Task Force 58 Off Truk (Chuuk), Central Pacific • February 17, 1944
Chuuk Lagoon, known up to 1990 as Truk Lagoon, is a sheltered body of water in the Central Pacific north of New Guinea. Consisting of eleven major islands, Chuuk is part of the larger Caroline Islands group. Truk was part of the Spanish East Indies until the Spanish-American War (1898), after which control shifted to Germany. Following Germany’s defeat in World War I, Truk became a possession of the Japanese Empire under a League of Nations mandate.
Between the war years the Japanese made Truk their principal supply and repair base in the Central Pacific, a sort of “Japanese Pearl Harbor,” stationing close to 28,000 naval personnel and 18,000 army personnel there. Truk was the base for Japanese operations against Allied forces in New Guinea and the Solomon Islands. Due to its heavy fortifications, both manmade and natural, Truk was known to the Allies as “the Gibraltar of the Pacific.”
On this date in 1944 U.S. Naval Task Force 58, consisting of 12 carriers, 7 battleships, 45 other ships, and 10 submarines under the command of Vice Adm. Marc “Pete” Mitscher, began a two-day pounding of Truk. Operation Hailstone destroyed most of the Japanese airstrips, 270 aircraft (56 in air combat), the torpedo boat station, submarine repair shops, a communications center, a radar station, 3 cruisers, 4 destroyers, 17 transports, 4 fleet tankers, and 32 merchant ships, making Truk lagoon the biggest graveyard of ships in the world. The Japanese Navy saved its larger warships from destruction by moving them the week before to their base at Palau at the extreme western end of the Caroline Islands. Owing to the damage and the inability of the Japanese to continue using Truk as a forward base in the Central Pacific, the Allies were able to bypass the island and isolate it, practically starving its garrison along with the Trukese.
The attacks on Truk and later Palau during February and March 1944 had a crucial effect on the war: a third or so of all tankers assigned to the Japanese Combined Fleet was sunk, which was to impair future fleet operations of the ship-poor Imperial Navy during the climatic campaign of the Pacific War, Operation Forager—the Mariana and Palau Islands campaign (June–November 1944).
Operation Hailstone, the February 1944 Destruction of the Japanese Central Pacific Base at Truk (Chuuk) Atoll
Above: Truk (known today as Chuuk) was the key logistical and operational hub supporting Japan’s perimeter defenses in the Central and South Pacific. It lay between 625 and 675 miles to the east of the Mariana Islands (Saipan, Tinian, and Guam), which the U.S. wrestled from Japanese control in mid-1944 and where the U.S. built bases for their B‑29 Superfortress long-range bombers that assaulted Japan’s major population and manufacturing centers in 1945.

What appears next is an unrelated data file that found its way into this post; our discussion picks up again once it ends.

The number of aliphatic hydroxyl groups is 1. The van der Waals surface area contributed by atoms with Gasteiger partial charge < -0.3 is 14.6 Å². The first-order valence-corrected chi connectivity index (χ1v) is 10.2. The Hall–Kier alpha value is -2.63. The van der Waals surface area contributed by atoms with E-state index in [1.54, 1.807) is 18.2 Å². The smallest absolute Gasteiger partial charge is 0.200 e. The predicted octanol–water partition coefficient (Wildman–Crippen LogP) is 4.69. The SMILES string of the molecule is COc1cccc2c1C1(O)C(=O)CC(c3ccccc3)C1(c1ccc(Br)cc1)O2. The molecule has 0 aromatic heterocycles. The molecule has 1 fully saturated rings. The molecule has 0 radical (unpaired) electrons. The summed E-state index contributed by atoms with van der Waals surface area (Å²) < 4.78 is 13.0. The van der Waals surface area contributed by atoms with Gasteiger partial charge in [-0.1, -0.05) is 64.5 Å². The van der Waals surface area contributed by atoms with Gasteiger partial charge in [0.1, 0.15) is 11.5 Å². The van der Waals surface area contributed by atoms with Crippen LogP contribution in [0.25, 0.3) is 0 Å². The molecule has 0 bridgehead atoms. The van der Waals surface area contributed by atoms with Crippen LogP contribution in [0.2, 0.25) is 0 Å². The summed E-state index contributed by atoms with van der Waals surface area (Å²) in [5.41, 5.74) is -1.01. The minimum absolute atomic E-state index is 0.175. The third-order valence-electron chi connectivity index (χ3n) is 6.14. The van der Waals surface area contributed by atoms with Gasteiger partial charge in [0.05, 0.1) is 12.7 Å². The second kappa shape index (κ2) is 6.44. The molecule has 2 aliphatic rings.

Left: Navy aviators surprised Japanese warships at anchor during Operation Hailstone, the U.S. raid on Truk, February 17–18, 1944. Adm. Mitscher’s self-effacing comment on the air-sea raid was, “All I knew about Truk was what I’d read in the National Geographic.” In June Mitscher’s aviators devastated more Japanese assets in the Battle of the Philippine Sea—also known as the “Great Marianas Turkey Shoot.”
Right: Navy Douglas SBD-5 Dauntless dive bombers from a USS Lexington bombing squadron fly low over Japanese installations on Param Island, Truk Atoll. Note the smoke rising from damaged buildings.
Left: Aerial photo showing the destruction resulting from the surprise U.S. raid on Truk. In addition to U.S. Navy carrier strikes, land-based Army Air Forces B‑24 and B‑29 bombers carried out their own extensive bombing campaign on Truk Atoll.
Right: A Japanese freighter in Truk Atoll is hit by a torpedo dropped from a VT‑10 Avenger, February 17, 1944. Including the ground-breaking night attack of February 16/17, torpedo bombers from the USS Enterprise accounted for one third of the total shipping destroyed by Task Force 58’s attack on Truk Atoll
Left: Japanese ships being bombed during Operation Hailstone. The surprise raid managed to sink a great number of auxiliary vessels and warships in the Truk lagoon.
Right: Japanese ammunition ships in the Truk lagoon explode following a dive-bombing attack by a U.S. carrier-based plane, February 17, 1944. The aircrew that dropped the bomb went missing and was believed to have been caught in the terrific explosion.
Newsreel Showing the February 17–18, 1944, Destruction of the Japanese Base on Truk